A fairly stable concentration after peaks of endotoxin has been removed by PMX treatment. Although endotoxin removal from the blood by PMX treatment might promote a dynamic equilibrium between the tissue and blood compartments, thus enabling a continuous withdrawal of endotoxin from the tissues during extracorporeal therapies (43), plasma endotoxin levels would be continuously derived from the lysis of bacteria present in sites other than blood. Because, septic shock patients are treated with antimicrobial agents, which induce lysis of bacterial cells and release endotoxin (44). On the other hand, endotoxin is also bound to circulating monocytes (45), to erythrocyte (46), and to platelets (47) during sepsis. Endotoxin-monocyte complex has been shown to be removed by PMX treatment (32). Because lipid A portion of endotoxin binds to the membrane of platelets (48) and erythrocytes (46), PMX theoretically cannot remove the endotoxin that is bound to platelets and erythrocytes. Plasma endotoxin levels have been shown to be significantly higher in platelet-rich plasma than those in platelet-poor plasma (47). Accordingly, endotoxin binding to platelet is present in blood after PMX treatment. Taken together, PMX treatment may not end to a total removal of endotoxin.

All endotoxins from different bacterial origin are biochemically different (49) and thus do not interact similarly with polymyxin B. Examples are provided by the polymyxin B-resistant strains. The main mechanism of polymyxin resistance is the modification of the bacterial outer membrane, which is mainly mediated by two-component regulatory systems PhoP-PhoQ and PmrA-PmrB. Polymyxin resistance is encoded by the PmrA-PmrB regulon, the products of which modify the LPS core and lipid A portions with ethanolamine and add aminoarabinose to the 4′ phosphate of lipid A (50). Therefore, PMX column may not have a similar efficiency, depending on the nature of the infectious agent.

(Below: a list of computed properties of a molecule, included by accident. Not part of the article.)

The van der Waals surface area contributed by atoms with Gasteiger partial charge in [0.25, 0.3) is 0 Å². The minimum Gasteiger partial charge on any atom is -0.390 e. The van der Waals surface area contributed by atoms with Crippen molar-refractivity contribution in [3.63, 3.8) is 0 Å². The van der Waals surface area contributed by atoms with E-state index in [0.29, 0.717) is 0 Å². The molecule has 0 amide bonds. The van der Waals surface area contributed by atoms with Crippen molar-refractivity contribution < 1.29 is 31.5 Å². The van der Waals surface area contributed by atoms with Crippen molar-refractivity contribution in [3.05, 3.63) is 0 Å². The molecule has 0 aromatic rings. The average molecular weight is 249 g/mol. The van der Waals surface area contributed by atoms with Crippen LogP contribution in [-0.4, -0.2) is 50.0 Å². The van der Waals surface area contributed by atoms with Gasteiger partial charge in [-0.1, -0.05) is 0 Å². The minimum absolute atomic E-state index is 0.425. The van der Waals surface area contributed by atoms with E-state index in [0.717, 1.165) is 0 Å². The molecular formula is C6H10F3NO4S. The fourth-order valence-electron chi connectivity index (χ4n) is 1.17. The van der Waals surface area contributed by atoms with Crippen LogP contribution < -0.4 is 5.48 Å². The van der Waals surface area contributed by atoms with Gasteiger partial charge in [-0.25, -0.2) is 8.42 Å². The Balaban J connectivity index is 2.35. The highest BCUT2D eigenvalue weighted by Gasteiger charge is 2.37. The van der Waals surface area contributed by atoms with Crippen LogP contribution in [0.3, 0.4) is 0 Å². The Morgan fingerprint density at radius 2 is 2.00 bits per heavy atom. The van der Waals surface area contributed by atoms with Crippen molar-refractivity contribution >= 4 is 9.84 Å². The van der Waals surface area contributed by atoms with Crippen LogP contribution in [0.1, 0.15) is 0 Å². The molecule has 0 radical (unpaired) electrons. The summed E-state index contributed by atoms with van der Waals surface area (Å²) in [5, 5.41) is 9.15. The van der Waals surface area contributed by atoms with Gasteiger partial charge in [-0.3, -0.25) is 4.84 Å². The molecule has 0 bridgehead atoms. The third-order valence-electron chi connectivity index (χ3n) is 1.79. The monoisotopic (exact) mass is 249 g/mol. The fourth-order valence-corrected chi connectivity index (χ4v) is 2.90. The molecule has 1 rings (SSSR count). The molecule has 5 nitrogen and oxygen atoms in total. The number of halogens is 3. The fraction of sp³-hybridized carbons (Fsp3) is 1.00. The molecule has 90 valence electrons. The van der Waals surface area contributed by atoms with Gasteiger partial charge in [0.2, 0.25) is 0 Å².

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CONCLUSIONS

These findings suggest that PMX treatment has beneficial effects on hemodynamics, pulmonary oxygenation, and mortality in patients with septic shock. These beneficial effects may be attributable to direct adsorption of endotoxin, monocytes, activated neutrophils, and anandamide and indirect decreases in inflammatory cytokines and other mediators. Polymyxin B-immobilized fiber column hemoperfusion treatment has additional effects on reducing endothelial damage, apoptotic activity, and immunosuppression. Further studies will be needed to confirm the efficacy and mechanism of PMX treatment in septic shock.

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Keywords:

Endotoxin; hemodynamics; hemoperfusion; LPS; sepsis; septic shock; polymyxin B